Shortly before his death, in what is called the Olivet Discourse, Jesus predicts the fall of the Second Temple and the resulting desolation on the Temple Mount. Recounted in three gospels, this prophecy became foundational theology to the early Christians, who eschewed the most holy site of the Jewish faith when creating their new churches.A long, interesting article that explores various expert viewpoints about pre-Islamic Christian activity on the Temple Mount. It does sound as though there was some of this. Background on the UNESCO resolution is here and links. And for much more on the Temple Mount Sifting Project, start here and here and follow the many, many links.
But what if not all of them did leave the Temple Mount deserted?
Over the past decade, there have been increasing archaeological findings that after the destruction of the Second Temple and prior to the Muslim conquest of Jerusalem, the Temple Mount served Byzantine Christians as a base.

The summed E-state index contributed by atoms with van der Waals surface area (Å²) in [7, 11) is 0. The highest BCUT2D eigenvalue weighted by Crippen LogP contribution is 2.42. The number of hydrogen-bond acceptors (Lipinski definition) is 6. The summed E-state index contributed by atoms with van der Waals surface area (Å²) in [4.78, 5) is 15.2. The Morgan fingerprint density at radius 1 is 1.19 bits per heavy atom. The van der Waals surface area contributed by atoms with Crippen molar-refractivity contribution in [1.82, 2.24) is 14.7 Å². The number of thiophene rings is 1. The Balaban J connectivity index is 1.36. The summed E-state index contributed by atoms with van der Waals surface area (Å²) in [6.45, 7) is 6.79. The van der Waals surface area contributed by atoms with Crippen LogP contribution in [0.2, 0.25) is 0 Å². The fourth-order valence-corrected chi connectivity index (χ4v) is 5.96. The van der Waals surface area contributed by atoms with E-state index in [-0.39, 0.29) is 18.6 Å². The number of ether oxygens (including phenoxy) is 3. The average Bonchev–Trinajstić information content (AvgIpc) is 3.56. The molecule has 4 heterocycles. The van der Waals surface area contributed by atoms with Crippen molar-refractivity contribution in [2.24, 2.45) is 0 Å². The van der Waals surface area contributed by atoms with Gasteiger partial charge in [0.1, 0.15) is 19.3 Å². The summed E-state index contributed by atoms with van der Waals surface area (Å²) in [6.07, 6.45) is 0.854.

Shown through rare images of Byzantine mosaics photographed during the British Mandate in 1937 — and only published in 2008 — alongside some half a million Byzantine period mosaic tiles discovered since 1999 in the Temple Mount Sifting Project, there is increasing evidence that the Al Aqsa Mosque and courtyard is built upon Christian ruins.
Monday, October 17, 2016
Late-antique Christians and the Temple Mount
TEMPLE MOUNT WATCH: UNESCO’s Jerusalem resolution ignores Christian roots, too. With increased archeological findings of a Byzantine presence prior to the Muslim conquest, the historical holy site is clearly linked to Judaism, Islam, and Christianity — and not necessarily in that order (Amanda Borschel-Dan, Times of Israel).